Using 3D design visualization tools with Jacobs
With a background in architecture and a passion for visualization, it’s no surprise that Jim Kessler, Director of the Visual Media Group at Jacobs, a global solutions firm, relies on SketchUp and a wide range of rendering tools to communicate project design and processes. Read along as we detail his team’s visualization process, which has earned several awards of excellence from the American Society of Architectural Illustrators (ASAI).
Award-winning imagery from ASAI. Project: Tyndall Air Force Base. Date: 2020.
Tell us a little bit about your background, company, and the way your group is organized.
I studied and started off my career in architecture. I practiced for several years before I found my passion for visualization. I love being able to use electronic design tools to advance the visual communication of ideas.
I joined Jacobs 22 years ago and have been able to build my career and focus on the aspects of design that I enjoy the most. Jacobs provides innovative solutions and bespoke communications for a wide range of industries including everything from aerospace to architecture.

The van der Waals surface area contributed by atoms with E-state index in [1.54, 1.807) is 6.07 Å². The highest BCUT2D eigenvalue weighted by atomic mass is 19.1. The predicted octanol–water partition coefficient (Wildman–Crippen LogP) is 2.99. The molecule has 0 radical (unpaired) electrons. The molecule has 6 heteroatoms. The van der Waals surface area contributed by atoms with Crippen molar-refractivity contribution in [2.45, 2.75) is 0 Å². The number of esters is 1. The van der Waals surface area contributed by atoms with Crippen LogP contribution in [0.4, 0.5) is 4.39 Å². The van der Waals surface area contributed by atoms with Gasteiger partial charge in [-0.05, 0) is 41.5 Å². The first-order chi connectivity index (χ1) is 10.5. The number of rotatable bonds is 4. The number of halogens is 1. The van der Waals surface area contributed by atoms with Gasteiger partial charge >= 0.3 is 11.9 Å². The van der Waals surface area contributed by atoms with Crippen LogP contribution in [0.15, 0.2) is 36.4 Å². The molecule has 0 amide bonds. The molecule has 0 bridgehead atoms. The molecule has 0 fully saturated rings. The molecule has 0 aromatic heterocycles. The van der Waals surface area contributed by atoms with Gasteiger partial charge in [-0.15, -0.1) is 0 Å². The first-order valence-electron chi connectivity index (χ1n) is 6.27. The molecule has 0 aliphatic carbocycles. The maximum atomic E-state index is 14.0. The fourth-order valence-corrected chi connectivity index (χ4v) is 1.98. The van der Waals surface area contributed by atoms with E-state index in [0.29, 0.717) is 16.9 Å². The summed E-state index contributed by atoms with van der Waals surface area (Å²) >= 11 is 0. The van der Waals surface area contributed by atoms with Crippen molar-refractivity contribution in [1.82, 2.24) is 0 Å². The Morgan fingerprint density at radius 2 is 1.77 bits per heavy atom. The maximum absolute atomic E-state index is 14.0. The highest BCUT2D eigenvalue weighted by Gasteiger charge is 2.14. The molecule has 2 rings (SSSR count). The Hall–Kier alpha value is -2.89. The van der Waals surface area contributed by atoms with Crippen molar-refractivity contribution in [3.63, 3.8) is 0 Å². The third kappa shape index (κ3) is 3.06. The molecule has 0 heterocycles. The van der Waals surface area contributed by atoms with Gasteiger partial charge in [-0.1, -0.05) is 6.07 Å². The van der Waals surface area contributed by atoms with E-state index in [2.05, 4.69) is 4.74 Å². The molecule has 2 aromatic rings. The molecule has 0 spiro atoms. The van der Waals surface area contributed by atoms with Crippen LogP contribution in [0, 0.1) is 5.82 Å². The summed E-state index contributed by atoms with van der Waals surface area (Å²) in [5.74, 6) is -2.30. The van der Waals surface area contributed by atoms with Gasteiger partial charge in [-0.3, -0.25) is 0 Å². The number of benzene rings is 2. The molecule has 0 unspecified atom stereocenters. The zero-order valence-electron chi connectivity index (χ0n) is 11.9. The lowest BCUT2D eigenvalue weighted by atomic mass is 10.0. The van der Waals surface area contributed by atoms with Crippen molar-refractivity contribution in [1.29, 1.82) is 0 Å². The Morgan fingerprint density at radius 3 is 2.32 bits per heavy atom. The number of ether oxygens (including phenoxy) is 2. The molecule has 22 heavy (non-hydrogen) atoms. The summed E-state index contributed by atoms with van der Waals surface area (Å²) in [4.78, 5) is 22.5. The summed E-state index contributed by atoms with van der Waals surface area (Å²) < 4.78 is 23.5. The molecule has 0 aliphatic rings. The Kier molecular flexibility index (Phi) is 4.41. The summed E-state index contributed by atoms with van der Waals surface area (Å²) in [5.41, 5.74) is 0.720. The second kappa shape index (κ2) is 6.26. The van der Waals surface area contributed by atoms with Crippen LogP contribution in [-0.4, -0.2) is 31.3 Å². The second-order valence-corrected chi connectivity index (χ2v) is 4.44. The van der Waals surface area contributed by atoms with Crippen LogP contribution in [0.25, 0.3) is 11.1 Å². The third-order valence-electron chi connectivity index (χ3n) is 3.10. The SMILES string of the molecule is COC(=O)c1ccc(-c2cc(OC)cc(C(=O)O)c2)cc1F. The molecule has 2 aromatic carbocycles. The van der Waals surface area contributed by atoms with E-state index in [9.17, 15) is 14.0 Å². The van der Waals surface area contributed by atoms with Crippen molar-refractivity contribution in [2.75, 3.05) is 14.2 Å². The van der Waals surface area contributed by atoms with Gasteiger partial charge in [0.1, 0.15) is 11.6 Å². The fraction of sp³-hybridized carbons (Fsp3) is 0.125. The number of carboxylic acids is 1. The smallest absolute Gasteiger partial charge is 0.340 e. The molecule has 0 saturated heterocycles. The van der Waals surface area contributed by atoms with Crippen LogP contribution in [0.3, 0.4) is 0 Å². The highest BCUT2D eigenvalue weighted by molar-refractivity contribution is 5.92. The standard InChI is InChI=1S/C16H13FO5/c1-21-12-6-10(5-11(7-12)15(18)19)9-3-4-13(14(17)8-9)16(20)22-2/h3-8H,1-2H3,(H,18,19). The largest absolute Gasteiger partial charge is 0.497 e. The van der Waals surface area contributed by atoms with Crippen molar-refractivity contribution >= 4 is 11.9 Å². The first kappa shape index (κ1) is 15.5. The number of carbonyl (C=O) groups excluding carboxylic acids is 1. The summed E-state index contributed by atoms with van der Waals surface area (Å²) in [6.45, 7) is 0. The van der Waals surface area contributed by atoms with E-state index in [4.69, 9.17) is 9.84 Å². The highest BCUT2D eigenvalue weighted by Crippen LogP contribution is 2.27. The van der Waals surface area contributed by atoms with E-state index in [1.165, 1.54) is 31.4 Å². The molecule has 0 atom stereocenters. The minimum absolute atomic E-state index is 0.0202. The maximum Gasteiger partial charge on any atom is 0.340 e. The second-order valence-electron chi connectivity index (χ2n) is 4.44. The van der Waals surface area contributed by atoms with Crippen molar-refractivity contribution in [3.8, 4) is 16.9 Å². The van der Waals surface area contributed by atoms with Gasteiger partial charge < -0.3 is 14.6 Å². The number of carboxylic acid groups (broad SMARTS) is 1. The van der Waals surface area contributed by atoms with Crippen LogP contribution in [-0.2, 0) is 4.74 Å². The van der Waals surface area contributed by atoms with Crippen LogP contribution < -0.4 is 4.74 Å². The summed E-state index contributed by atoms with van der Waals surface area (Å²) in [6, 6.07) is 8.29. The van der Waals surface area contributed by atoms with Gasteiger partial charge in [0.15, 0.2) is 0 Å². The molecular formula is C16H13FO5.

After identifying a critical need for holistic media solutions for Jacobs, I created the Visual Media Group. We are responsible for introducing the company to new technology, visually communicating a design or telling a story, and generating compelling visualizations. I like to think of our group as the “turning the light bulb on” team helping clients communicate a project’s intent and impact on their constituents, and team members of broader communities.
Communicating project details using SketchUp and 3ds Max. Project: Fort Bliss town center in El Paso, Texas.
I manage 20+ employees that work all over the globe. We focus on bespoke communications for companies and try to tell design stories through an artistic, visual lens. My group has three service lines:
3D visualization: This group handles the modeling of a design, the integration of BIM models into a design, the creation of renderings, and real-time game engine development. We are actually considered the premier AEC partner for Epic Games.
Videography: This group handles everything from developing the script, storyboarding, filming, and we even have some FAA-certified drone pilots.
Interactive media: This group delivers on web development projects, virtual and augmented reality, digital real-time solutions, and mobile app development.
I also just accepted an additional role as the Global Technology Leader for XR (Extended Reality) where I will be incorporating immersive/augmented reality tools and experiences for future projects.